And you know … I find that once you start doing that, just realizing that’s your job and that’s what you do, it’s okay. And I think the hard part about it for a lot of people is trying to carve out time and during the day, it’s more difficult.

The other thing I’d do, which I think is important, is I’d take weekends where I’d go up to Taos or go to Albuquerque and, a lot of writers do this, hole up in a hotel and just write non-stop for the weekend and get a lot of writing done, away. My wife is very understanding about this and a lot of times I’d hire babysitters to help her.

I think there are a lot of times where you do need those long stretches of days, like where you’re trying to structure a book, figure out how you want to structure all these pages you have, and you need to lay them out and really look at them. So I’d take weekends away and get little retreats and that was really helpful for me to do.

red Ravine: Rob, has this method of getting up early and taking your long retreats every now and then, is that now what you consider your regular writing schedule where you maintain it now that you aren’t necessarily writing a book?

Robert: Well, I should tell you, this year I have gone to part-time, which for me is three classes. So I’ve allowed myself a little more time. I’m not going to get up as early because I teach three classes in the afternoon now. It took me a long time to feel like I could actually do that, you know, move to part-time, to consider myself a writer *and* a teacher. So I’ve gone to ¾, and instead of getting up at 4, I’ll get up at 6. And what I’ll do is I will go to the St. John’s library, or something like that, and write and then just come in later to school.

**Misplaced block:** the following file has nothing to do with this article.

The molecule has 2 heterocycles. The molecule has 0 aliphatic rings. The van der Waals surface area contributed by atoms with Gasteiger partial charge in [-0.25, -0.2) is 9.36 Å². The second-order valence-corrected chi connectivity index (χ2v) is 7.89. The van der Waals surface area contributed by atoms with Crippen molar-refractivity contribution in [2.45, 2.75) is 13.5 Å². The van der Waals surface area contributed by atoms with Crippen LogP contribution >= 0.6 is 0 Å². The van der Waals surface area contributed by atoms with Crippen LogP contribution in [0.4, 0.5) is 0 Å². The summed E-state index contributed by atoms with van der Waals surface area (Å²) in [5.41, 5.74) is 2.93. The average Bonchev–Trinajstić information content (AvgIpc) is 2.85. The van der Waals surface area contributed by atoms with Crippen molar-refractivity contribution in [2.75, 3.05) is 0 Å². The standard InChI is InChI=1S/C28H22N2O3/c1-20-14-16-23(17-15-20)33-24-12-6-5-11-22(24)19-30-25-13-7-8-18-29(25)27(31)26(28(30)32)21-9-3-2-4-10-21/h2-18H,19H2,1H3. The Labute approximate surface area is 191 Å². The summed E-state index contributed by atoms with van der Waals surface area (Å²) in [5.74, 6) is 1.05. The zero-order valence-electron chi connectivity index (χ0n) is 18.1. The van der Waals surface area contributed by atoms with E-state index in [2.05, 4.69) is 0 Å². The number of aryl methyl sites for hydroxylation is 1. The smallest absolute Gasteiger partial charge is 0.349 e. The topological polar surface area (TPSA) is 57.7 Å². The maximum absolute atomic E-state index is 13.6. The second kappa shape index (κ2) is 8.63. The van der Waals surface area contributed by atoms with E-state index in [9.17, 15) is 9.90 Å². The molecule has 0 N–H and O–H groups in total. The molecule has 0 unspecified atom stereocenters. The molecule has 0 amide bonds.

But the thing about teaching high school, which is different than college, is that there’s something every day. So even though I teach from noon to 3 or noon to 3:30, at 9:45 I’ll have to go to the assembly where people will talk about the upcoming soccer games. That’s required of my job. So then I’ll go do that and I’ll go back to writing. Or every 10 days I have lunch duty, which is probably the worst (laughs) duty you can have.